Semiconductor manufacturing supply chain meeting – ICS cyber security is relevant here also

Wednesday, April 20, 2016 I gave a presentation to a Chief Information Officer (CIO) forum representing the manufacturing supply chain for the micro- and nano-electronics industries. There were a number of interesting observations:

-        The FBI gave a presentation the day before. One of the CIOs complained the FBI did not have the requisite expertise and the FBI was not willing to share any information. Their focus was on finding and prosecuting offenders. The same FBI shortcomings occur in the control system cyber security space.

-        The need to form a bond between IT and Operations was discussed. The idea of embedding IT into the manufacturing operation was raised by several of the attendees.

-        There are only a limited number of ICS vendors that cross all industries and all geographic regions. The issues being discussed are not unique to the fab industry but are common to all. Consequently, the meeting and discussions would be very similar if you substitute the words, “electric power”, water”, chemicals”, “food processing” etc for “semiconductor manufacturing”.

-        For ICSs, the CIA paradigm is not only backward but is missing the letter “S” for safety. It turns out the equipment manufacturers’ use some very toxic gases and a cyber incident could be deadly to their personnel. There was a similar revelation when I spoke to the food industry (see March 18, 2016 blog).

-        The issue of ISO27000 not being adequate for ICS was mentioned. That is why we started ISA99.

-        After giving examples of actual ICS cyber incidents, one of the attendees mentioned they also had an ICS cyber incident (this is where I get many of the incidents in my database). This vendor has a lab where they build models of the equipment installed in the field. They were testing a Windows 98 system (this is common in industry where older versions of Windows cannot be upgraded without having to replace the equipment that is using the out-of-date HMI). There was a compromise of a chip that spread throughout the system. It took about 3 months to identify and mitigate the problem. The vendor found there were layers upon layers of systems using devices that didn’t look like computers. It was a significant learning experience. I was also told this type of problem is not uncommon and not unique to any specific equipment vendor.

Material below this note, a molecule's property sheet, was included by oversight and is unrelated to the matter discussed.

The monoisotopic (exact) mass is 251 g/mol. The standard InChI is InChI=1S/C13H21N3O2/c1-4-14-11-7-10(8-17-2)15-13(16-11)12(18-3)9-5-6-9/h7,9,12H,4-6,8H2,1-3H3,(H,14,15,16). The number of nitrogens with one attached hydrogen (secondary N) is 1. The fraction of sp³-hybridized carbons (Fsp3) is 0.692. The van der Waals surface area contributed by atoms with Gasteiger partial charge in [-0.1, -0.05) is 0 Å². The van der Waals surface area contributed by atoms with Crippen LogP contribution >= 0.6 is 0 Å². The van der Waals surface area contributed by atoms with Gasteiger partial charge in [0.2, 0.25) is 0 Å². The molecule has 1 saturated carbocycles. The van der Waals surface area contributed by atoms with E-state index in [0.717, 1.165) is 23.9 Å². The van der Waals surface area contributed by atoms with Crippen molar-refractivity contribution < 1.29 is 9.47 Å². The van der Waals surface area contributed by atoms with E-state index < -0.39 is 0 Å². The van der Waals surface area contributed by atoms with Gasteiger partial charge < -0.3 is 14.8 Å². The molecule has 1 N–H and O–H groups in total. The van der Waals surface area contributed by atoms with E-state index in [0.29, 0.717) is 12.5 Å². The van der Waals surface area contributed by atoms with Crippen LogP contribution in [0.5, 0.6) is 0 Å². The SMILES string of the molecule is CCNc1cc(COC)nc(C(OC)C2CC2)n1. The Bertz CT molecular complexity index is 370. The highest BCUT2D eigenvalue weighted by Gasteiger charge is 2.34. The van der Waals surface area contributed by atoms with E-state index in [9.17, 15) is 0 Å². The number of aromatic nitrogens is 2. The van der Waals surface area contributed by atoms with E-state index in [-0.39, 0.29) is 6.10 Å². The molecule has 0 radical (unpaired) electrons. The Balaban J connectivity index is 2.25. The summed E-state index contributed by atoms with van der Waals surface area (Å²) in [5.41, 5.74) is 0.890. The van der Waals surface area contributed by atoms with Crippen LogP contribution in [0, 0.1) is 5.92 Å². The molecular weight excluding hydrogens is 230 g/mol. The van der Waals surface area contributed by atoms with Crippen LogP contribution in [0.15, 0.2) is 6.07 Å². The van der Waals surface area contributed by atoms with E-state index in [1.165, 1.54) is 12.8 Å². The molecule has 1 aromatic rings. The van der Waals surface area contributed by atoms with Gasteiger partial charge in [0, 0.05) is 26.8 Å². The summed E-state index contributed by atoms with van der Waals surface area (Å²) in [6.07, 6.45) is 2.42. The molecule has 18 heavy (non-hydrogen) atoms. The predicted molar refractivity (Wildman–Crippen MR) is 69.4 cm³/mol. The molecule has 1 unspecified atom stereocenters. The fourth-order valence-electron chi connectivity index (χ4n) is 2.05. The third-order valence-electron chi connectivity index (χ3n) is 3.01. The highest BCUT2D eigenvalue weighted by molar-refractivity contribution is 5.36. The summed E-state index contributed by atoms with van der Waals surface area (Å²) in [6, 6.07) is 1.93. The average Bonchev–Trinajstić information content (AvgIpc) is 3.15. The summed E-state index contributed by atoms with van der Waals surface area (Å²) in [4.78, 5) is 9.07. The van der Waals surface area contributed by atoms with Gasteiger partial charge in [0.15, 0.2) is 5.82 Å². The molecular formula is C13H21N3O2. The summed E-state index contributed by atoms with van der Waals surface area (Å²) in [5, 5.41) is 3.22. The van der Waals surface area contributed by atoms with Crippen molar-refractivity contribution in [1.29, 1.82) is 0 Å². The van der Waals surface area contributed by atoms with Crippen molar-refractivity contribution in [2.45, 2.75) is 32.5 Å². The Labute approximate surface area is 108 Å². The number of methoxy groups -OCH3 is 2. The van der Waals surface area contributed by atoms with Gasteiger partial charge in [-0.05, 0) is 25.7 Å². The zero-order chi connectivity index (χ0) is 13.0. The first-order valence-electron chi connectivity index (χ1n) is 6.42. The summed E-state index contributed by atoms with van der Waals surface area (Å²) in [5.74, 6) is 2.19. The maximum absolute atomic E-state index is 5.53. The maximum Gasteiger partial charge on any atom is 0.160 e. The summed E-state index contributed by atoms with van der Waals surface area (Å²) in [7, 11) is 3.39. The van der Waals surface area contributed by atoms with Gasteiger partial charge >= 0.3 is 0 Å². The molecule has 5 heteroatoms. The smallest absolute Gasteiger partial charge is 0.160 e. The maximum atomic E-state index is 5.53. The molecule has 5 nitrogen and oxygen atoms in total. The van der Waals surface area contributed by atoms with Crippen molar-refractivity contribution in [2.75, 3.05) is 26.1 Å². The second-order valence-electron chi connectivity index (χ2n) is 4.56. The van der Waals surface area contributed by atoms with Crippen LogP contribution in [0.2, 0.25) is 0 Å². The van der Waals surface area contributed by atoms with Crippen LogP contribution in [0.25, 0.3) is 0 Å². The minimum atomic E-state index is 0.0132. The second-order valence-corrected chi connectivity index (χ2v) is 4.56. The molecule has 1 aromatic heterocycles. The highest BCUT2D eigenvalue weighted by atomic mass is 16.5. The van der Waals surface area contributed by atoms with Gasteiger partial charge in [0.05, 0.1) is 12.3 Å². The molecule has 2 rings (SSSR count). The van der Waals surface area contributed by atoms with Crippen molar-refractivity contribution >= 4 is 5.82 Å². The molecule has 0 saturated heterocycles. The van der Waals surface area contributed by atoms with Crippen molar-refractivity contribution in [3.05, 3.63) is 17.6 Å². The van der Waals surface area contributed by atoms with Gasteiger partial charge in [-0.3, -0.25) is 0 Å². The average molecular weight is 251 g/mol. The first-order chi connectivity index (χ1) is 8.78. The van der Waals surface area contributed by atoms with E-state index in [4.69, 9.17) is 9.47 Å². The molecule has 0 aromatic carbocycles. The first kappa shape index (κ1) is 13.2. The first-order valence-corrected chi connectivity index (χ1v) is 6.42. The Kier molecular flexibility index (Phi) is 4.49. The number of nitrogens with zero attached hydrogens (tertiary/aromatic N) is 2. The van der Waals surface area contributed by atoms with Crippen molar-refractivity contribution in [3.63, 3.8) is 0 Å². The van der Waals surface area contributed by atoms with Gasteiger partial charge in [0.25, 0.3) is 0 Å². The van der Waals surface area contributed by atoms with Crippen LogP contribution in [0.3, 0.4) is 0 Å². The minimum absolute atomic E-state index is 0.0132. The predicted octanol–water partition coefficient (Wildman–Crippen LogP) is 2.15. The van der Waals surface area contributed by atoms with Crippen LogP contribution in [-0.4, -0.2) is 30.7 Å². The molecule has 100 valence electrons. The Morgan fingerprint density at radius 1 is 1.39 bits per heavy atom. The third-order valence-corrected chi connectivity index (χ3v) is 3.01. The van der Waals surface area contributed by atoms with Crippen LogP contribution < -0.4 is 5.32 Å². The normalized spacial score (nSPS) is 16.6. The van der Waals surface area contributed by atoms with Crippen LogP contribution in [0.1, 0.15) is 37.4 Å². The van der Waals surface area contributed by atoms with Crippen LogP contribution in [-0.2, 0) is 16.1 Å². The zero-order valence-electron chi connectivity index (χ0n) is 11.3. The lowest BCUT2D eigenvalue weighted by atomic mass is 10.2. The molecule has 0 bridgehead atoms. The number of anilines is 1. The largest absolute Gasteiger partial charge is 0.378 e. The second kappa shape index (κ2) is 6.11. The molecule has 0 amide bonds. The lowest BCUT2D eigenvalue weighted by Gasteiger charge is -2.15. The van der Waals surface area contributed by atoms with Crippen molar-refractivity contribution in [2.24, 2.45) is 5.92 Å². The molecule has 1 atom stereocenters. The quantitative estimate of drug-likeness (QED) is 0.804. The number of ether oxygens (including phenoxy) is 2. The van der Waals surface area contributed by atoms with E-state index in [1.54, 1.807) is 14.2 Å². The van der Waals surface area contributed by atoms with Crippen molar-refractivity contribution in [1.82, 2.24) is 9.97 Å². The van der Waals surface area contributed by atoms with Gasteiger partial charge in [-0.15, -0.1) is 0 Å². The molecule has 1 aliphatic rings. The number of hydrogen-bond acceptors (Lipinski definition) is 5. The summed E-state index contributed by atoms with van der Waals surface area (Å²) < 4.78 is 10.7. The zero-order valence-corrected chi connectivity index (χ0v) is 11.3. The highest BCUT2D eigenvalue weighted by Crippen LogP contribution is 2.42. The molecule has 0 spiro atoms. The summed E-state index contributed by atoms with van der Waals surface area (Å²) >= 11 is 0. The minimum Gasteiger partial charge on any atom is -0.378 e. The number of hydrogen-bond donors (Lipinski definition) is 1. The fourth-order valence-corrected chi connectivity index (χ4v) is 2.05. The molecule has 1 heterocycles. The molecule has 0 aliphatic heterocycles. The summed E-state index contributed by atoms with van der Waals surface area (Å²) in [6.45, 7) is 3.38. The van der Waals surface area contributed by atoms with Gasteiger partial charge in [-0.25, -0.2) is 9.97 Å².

April 19th, the electric utilities filed a response to FERC on why they should not have to address supply chain issues. Does that sound like a responsible answer for companies’ responsible for providing reliable electric power when the root of the supply chain may not be secure?

Joe Weiss


Show Comments
Hide Comments

Join the discussion

We welcome your thoughtful comments.
All comments will display your user name.

Want to participate in the discussion?

Register for free

Log in for complete access.


  • It is important to apply the principle of granularity to comprehend the myriad ways supply chain plays a significant and critical role in securing (and also in-securing) the industrial process and production systems. Regardless of the industry vertical, embedded electronics can be found in every automation system - be it factory automation or process automation or something else. These embedded electronics are prone to attacks - malicious, intentional, unintentional, accidental etc. The semiconductor use in building these systems can be targeted and taken over to cause physical damage such as releasing toxic waste at the wrong time and in the wrong place. Industrial devices such as valves, motors and actuators can be infected and remotely controlled by reading and over-writing the registers and coils or even extract critical information from the firmware. Bottom line is that semiconductor chips are vulnerable to cyber-attacks, hence the first step is to secure the supply chain so as to prevent intrusion and infection. Many of these electronic devices which form the core components of an ICS are common across various kinds of automation systems, hence one single vulnerability in any one kind of device can have disastrous effects across many sectors – not just one. Therefore, asset owner/operators have to ensure that their equipment suppliers which includes semiconductor manufacturers undertake adequate measure to secure the supply chain. All stakeholders have responsibility for cyber-physical security.


RSS feed for comments on this page | RSS feed for all comments